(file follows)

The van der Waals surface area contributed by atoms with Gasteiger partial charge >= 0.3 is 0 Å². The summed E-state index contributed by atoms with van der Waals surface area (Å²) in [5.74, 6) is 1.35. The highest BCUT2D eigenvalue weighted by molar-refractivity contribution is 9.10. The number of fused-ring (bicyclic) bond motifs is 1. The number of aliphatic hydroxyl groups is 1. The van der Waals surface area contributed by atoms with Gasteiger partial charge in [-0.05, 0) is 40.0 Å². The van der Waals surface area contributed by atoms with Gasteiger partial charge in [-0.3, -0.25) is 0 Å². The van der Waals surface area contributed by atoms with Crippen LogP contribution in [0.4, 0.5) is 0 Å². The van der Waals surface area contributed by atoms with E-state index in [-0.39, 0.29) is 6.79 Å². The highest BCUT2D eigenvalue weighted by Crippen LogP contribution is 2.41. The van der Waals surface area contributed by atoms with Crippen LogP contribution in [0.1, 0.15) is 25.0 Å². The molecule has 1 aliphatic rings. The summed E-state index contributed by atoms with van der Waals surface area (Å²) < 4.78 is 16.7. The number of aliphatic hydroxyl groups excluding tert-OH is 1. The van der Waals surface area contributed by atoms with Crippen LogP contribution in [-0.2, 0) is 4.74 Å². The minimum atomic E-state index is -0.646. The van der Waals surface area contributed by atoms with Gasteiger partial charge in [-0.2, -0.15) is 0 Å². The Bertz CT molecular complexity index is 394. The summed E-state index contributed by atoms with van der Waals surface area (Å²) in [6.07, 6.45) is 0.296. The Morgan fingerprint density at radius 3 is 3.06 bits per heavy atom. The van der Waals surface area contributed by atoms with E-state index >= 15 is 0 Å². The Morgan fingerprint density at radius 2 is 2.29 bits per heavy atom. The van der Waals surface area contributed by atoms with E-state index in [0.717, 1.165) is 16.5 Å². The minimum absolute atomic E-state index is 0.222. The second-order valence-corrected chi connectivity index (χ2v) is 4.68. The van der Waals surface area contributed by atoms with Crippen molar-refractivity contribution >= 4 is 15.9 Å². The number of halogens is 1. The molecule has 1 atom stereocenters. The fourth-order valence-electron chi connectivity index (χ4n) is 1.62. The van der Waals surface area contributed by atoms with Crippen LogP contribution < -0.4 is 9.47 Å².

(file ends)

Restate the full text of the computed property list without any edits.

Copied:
The van der Waals surface area contributed by atoms with Gasteiger partial charge >= 0.3 is 0 Å². The summed E-state index contributed by atoms with van der Waals surface area (Å²) in [5.74, 6) is 1.35. The highest BCUT2D eigenvalue weighted by molar-refractivity contribution is 9.10. The number of fused-ring (bicyclic) bond motifs is 1. The number of aliphatic hydroxyl groups is 1. The van der Waals surface area contributed by atoms with Gasteiger partial charge in [-0.05, 0) is 40.0 Å². The van der Waals surface area contributed by atoms with Gasteiger partial charge in [-0.3, -0.25) is 0 Å². The van der Waals surface area contributed by atoms with Crippen LogP contribution in [0.4, 0.5) is 0 Å². The van der Waals surface area contributed by atoms with E-state index in [-0.39, 0.29) is 6.79 Å². The highest BCUT2D eigenvalue weighted by Crippen LogP contribution is 2.41. The van der Waals surface area contributed by atoms with Crippen LogP contribution in [0.1, 0.15) is 25.0 Å². The molecule has 1 aliphatic rings. The summed E-state index contributed by atoms with van der Waals surface area (Å²) < 4.78 is 16.7. The number of aliphatic hydroxyl groups excluding tert-OH is 1. The van der Waals surface area contributed by atoms with Crippen LogP contribution in [-0.2, 0) is 4.74 Å². The minimum atomic E-state index is -0.646. The van der Waals surface area contributed by atoms with Gasteiger partial charge in [-0.2, -0.15) is 0 Å². The Bertz CT molecular complexity index is 394. The summed E-state index contributed by atoms with van der Waals surface area (Å²) in [6.07, 6.45) is 0.296. The Morgan fingerprint density at radius 3 is 3.06 bits per heavy atom. The van der Waals surface area contributed by atoms with E-state index >= 15 is 0 Å². The Morgan fingerprint density at radius 2 is 2.29 bits per heavy atom. The van der Waals surface area contributed by atoms with E-state index in [0.717, 1.165) is 16.5 Å². The minimum absolute atomic E-state index is 0.222. The second-order valence-corrected chi connectivity index (χ2v) is 4.68. The van der Waals surface area contributed by atoms with Crippen molar-refractivity contribution >= 4 is 15.9 Å². The number of halogens is 1. The molecule has 1 atom stereocenters. The fourth-order valence-electron chi connectivity index (χ4n) is 1.62. The van der Waals surface area contributed by atoms with Crippen LogP contribution < -0.4 is 9.47 Å².